At the heart of baptism lies an astonishing claim, an astonishing reality: All the division, all the social groupings, all the forms of identity that serve to categorize, divide, estrange, and alienate one from the other – these are broken down. There is, for those who have been clothed with Christ in baptism, a new identity, an identity that transcends race, economic class, ethnic grouping, and citizenship. (page 140)

Flags image found via Google.

A matter of time

Star Trek Time Travel Fan CollectiveA few weeks ago I bought the Star Trek: Time Travel Fan Collective.  It’s a collection of Star Trek shows from the different series that features tales of our Starfleet heroes going forwards and/or backwards through time.

The concept of time travel has always intrigued me.  I have awoken on more than one occasion from dreaming of going back to my high school or university days with knowledge of 2011…  Would I change anything?  Or would I make sure to leave everything the way it was?  I wonder, if you were given a time machine, would you visit the future or relive November 5, 1955?

Sometimes I think that the Word and Sacraments make time travel possible.  The Bible tells me what God has done in the past, who I am in the present, and the hope God’s people have for the future.  I exist in a continuum, blessed by those who have gone before and confident of God’s help and strength in the future.  Similar with the sacraments: Baptism gives us a picture of having died and been raised with Christ in the past, of Jesus washing us clean and renewing us for service in the present, and of us crossing the river into glory in the new heaven and new earth.  And the Lord’s Supper is a memorial of Jesus’ sacrifice on the cross in the past, a means by which the Holy Spirit nourishes us in the present, and a foretaste of the wedding banquet of the Lamb in the future.

Last but not least, the Word and Sacraments remind me of how God holds the past (which I cannot change) and the future (which I cannot predict) in His hands, freeing me and equipping me to serve Him with all I’ve got here and now.

PS: If you know why I chose November 5, 1955, let me know… We can be geeks together!

Dependence Day

Face painted with US & Canada flags (found with Google)



The beginning of July marks two major holidays in Canada and the United States: Today, of course, is Independence Day; this past Friday, north of the 49th parallel, we enjoyed Canada Day festivities.  As Canadians and Americans, we have much to be thankful for as we live in freedom.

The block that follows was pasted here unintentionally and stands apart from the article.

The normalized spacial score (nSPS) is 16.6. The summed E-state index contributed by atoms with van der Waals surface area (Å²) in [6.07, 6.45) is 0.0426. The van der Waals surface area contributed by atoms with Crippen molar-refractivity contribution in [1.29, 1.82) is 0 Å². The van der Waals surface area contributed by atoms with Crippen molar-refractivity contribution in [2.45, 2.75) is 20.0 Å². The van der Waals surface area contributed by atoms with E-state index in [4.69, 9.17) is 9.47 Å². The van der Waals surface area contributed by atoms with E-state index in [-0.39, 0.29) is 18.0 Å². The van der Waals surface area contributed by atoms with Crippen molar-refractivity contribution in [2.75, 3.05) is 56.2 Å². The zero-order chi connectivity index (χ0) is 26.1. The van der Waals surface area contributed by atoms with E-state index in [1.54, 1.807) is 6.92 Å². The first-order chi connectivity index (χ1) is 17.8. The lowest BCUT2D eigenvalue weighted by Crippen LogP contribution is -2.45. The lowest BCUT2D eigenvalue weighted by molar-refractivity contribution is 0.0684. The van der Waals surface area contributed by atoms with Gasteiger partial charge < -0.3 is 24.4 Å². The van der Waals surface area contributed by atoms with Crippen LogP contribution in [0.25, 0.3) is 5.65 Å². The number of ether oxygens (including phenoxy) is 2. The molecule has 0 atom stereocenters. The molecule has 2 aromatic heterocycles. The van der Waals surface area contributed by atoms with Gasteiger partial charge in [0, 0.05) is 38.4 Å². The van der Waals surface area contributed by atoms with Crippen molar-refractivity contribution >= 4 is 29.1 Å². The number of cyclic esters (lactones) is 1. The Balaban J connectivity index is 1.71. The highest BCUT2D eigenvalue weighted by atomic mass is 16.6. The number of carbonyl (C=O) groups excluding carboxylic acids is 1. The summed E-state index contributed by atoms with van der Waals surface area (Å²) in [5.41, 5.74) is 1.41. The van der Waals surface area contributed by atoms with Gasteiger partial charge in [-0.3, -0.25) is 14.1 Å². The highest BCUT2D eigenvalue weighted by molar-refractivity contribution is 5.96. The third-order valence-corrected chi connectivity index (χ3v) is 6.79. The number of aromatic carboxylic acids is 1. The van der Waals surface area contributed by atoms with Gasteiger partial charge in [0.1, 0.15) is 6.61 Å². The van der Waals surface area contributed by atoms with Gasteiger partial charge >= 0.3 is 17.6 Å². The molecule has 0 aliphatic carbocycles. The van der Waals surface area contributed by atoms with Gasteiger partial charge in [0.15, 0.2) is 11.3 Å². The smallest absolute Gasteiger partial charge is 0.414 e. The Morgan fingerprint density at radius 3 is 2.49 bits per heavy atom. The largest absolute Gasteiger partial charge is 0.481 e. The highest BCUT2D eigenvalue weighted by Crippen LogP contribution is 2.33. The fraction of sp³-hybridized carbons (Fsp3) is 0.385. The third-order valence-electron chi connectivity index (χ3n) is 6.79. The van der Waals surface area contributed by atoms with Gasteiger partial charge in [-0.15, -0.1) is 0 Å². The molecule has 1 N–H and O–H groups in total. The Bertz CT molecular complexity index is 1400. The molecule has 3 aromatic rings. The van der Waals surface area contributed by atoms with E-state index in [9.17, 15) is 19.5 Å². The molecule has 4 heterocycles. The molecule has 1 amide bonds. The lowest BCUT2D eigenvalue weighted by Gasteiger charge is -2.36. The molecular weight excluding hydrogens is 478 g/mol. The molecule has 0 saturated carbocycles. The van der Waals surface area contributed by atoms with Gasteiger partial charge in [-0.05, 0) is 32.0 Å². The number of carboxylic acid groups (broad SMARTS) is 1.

Reflecting on these holidays last year, my colleague Rick Apperson encouraged his blog readers to also celebrate Dependence Day.  In at least one regard, independence is not all that it’s cracked up to be: A life dependent on God is preferable to a life independent from Him.  The psalmist confesses how “God is our refuge and strength, an ever-present help in trouble.”  We depend on our Creator, Saviour, and Sustainer even when we don’t realize it.

I formally professed my faith in Jesus before my church family on 13 June 1993 at First (now Gateway Community) CRC in Abbotsford.  I sometimes think of that as my own personal “Dependence Day.”  I declared my love for and dependence upon Jesus.  The occasion affirmed what was promised to me at my baptism as an infant, that my heavenly Father claims me as His child and fills me with His Holy Spirit.  “Dependence Day” reminds me not only who I am, but also whose I am.  In many ways, my baptism and profession of faith are not simply events in the past, but markers and reminders of a particular way of life, grounded in faith and oriented around Jesus.

Do you remember the day of your baptism, confirmation, and/or profession of faith?  Do you ever reflect on how it continues to form your identity and impacts your life today?